From a distance, it’s easy to comment on the weaponisation of information in the war between Ukraine (and the West) and Russia. Both Putin and Volodymr Zelenskyy sought to dominate the narrative regarding the conflict. Russia counted on state-backed news outlets such as Sputnik News and RT, banned major Western platforms from its Internet space, and engaged in offensive campaigns across those platforms to try to form opinions abroad. Zelenskyy and the Ukrainians were capable communicators and effective social media users, countering Russia’s “Nazi narrative” and positioning themselves as one of the last bricks in the wall between Europe and Putin’s expansionist ambitions. Like in the battleground, the Ukrainians appear to have gained momentum.
Yet we are also part of the global information war in Latin America, even if we have no skin in the war in Europe. Russia has expanded throughout the region with Sputnik and RT, while China has a presence through the Xinghua news agency. There’s much more going on behind the scenes as both countries have interests in the region, particularly China. The US, of course, is suspicious of its geopolitical rivals’ presence in what it has historically considered its backyard, a categorisation we Latin Americans should strongly reject. During the Americas Summit held in Los Angeles a few months ago, US Secretary of State Antony Blinken accused Russia and China of spreading disinformation regarding the Covid-19 pandemic in an attempt to discredit Western democracies.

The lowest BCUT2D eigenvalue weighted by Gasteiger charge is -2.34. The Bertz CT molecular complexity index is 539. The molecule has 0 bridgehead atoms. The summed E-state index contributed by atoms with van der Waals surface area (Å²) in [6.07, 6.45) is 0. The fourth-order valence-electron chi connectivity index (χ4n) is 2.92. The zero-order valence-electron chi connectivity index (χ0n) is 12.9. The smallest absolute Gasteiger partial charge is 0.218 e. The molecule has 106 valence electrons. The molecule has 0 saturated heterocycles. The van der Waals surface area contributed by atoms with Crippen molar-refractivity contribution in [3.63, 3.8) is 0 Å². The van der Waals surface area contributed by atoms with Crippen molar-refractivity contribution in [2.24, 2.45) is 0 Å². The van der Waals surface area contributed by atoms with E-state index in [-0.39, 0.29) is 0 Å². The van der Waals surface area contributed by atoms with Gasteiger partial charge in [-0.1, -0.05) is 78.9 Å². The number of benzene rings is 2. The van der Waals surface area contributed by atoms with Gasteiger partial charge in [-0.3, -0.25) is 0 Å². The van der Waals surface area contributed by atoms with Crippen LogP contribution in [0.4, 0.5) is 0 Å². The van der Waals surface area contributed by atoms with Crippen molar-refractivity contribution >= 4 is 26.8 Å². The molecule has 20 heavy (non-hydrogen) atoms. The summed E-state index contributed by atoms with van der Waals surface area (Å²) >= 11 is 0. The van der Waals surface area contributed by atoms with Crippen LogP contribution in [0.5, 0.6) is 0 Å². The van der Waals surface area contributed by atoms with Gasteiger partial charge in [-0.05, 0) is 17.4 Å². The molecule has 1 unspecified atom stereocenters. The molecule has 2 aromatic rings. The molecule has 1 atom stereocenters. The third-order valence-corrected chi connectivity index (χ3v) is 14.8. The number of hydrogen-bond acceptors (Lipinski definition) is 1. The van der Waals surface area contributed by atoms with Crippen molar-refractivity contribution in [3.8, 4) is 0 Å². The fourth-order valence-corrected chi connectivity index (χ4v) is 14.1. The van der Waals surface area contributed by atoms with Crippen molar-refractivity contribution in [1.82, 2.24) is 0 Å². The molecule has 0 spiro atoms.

“We’ve seen how these falsities polarise communities, intoxicate public debate and undermine people’s trust in health systems, government institutions, and democracy,” he said, according to France24. “No region in the world is as dangerous to journalists [as Latin America, where] crimes like these persist, in great part because those ordering and executing them aren’t held accountable,” he noted, announcing the United States’ commitment to increasing funding to fight misinformation in the region.
Beyond the geopolitical struggle, the digital arena has become contested locally. Right-wingers appear to be more effective at gaining ground at the expense of traditional political actors in Argentina and Brazil. Throughout the continent, politicians and other players have built digital communications networks, troll farms, and all sorts of capacities to influence the political sphere. Major media companies have tried to keep up, generally several steps behind social media influencers.
It’s a new world out there.